This collection will probably be the same.

Peter S
12-09-2012, 07:20 PM
Re. the interesting old bucket-chain trencher some way down the page....can anyone make out the makers name on the engine? It looks a bit like The Automatic Machine Company....and I can't read the address (and I'm not sure about the name either). I think it needs someone with Photoshop or similar skills to decode it!

I can't figure out how to post the image here via Photobucket, I think the images may have some protection embedded.

Thanks for any help!

Peter

oldtiffie
12-09-2012, 07:41 PM
Re. the interesting old bucket-chain trencher some way down the page....can anyone make out the makers name on the engine? It looks a bit like The Automatic Machine Company....and I can't read the address (and I'm not sure about the name either). I think it needs someone with Photoshop or similar skills to decode it!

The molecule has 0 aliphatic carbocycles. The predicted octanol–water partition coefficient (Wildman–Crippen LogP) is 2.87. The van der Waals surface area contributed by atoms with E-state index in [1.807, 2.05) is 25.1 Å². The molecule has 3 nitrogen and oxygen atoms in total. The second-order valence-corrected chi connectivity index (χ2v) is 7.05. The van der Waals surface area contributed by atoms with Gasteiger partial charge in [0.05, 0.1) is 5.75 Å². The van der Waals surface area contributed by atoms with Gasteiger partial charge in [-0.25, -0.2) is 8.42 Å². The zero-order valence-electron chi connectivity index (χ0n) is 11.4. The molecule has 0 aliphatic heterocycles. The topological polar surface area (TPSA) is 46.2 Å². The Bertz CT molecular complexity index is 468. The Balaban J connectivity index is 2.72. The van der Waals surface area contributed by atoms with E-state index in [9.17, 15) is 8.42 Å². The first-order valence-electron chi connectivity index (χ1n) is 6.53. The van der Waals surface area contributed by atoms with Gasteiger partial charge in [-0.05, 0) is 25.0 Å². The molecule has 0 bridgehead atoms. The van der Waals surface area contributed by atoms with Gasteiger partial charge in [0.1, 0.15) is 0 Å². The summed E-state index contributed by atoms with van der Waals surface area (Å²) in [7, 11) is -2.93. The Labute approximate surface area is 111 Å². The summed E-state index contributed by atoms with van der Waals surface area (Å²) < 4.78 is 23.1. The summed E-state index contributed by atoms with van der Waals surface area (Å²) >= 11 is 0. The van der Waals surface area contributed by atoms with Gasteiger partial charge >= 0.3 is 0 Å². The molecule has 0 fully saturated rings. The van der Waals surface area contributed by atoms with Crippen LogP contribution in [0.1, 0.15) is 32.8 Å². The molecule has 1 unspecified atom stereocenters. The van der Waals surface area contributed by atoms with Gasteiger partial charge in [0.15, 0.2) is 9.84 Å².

I can't figure out how to post the image here via Photobucket, I think the images may have some protection embedded.

Thanks for any help!


Peter

Any help?


http://urbanindiana.com/in_mauzy/20070429-049.jpg

http://urbanindiana.com/in_mauzy/20070429-050.jpg

http://urbanindiana.com/in_mauzy/20070429-051.jpg

Peter S
12-10-2012, 05:02 AM
Any help?

OT,

Yes! Thanks very much. That's the machine.

http://urbanindiana.com/in_mauzy/20070429-051.jpg